“So that’s huge global impact. We also are impacting the local community by training students in areas that are really marketable and that will help our students graduate and get great jobs and make an impact here in Arizona. And the more we do of this work, the more Arizona becomes a center for this kind of activity,” she said.

That fact excites Kobojek, who noted the recent uptick in students majoring in forensics.

“That not only means the program is accessible but students are choosing to come to ASU for forensics. To me that means we have set ourselves apart as a leader in forensics programs here in Arizona,” she said.

And she plans to take it even further.

“I do have grand plans,” Kobojek admitted demurely.

“I would love to be able to establish a forensic science training center on West campus, not just for ASU students but for the community to come in and learn about new things happening in areas of forensic science, as well as for collaborations with crime labs who need to get their people quality and affordable continuing education as mandated by lab standards.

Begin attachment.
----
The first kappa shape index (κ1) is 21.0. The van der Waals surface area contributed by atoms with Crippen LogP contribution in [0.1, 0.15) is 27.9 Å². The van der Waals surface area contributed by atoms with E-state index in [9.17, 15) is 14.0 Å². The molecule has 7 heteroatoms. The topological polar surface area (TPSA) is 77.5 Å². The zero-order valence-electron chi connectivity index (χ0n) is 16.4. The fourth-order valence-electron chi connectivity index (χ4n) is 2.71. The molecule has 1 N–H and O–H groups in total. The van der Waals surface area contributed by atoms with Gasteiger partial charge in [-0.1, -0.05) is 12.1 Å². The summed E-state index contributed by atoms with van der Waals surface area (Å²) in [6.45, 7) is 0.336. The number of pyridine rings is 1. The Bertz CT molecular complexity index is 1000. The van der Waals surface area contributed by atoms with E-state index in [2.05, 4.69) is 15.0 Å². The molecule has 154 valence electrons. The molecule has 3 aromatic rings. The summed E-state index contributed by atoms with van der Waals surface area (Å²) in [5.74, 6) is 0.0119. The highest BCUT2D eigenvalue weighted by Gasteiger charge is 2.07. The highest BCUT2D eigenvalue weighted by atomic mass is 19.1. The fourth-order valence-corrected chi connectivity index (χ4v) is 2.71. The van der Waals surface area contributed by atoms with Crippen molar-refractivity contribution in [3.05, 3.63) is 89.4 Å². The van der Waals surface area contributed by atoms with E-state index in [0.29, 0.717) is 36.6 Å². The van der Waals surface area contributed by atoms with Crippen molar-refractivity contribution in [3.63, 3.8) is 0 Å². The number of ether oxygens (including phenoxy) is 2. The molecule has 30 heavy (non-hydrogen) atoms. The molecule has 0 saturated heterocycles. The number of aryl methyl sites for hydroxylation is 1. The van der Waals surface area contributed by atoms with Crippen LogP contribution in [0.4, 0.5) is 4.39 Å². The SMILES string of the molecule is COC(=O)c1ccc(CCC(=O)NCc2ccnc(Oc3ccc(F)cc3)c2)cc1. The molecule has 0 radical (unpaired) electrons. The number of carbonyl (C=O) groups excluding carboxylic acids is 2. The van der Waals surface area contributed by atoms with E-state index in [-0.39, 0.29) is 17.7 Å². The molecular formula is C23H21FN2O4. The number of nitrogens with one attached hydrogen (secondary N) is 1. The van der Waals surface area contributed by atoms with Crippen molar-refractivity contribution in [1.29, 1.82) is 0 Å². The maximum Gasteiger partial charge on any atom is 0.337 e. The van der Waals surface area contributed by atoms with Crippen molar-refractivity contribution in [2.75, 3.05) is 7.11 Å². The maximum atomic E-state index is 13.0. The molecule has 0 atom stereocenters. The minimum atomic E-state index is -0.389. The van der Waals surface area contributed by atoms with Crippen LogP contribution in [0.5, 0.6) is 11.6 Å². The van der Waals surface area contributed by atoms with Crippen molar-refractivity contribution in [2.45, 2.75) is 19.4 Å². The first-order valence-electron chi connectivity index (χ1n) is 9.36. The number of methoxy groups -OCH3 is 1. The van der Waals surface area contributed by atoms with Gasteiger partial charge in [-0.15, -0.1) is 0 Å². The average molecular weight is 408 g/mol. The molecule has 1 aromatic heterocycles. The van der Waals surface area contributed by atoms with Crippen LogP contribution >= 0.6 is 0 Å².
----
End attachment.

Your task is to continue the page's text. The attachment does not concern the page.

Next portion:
“If we were to establish a training center here, people from the entire state of Arizona, as well as neighboring states, could come here for training. California has done this, and they have ongoing waiting lists for their courses.”

In the meantime, she’s happy to continue spattering the walls of mock crime scenes with synthetic blood in her basement lab in the CLCC BuildingThe Classroom/Lab/Computer Classroom Building on ASU’s West campus contains general-purpose and computer classrooms; science laboratories; studios for art, dance and music; and the University Technology Office..

“I love it when I meet students who are very excited about it, and who get it,” she said. “And every day is different, so there’s constant change. But I still get to do forensic science!”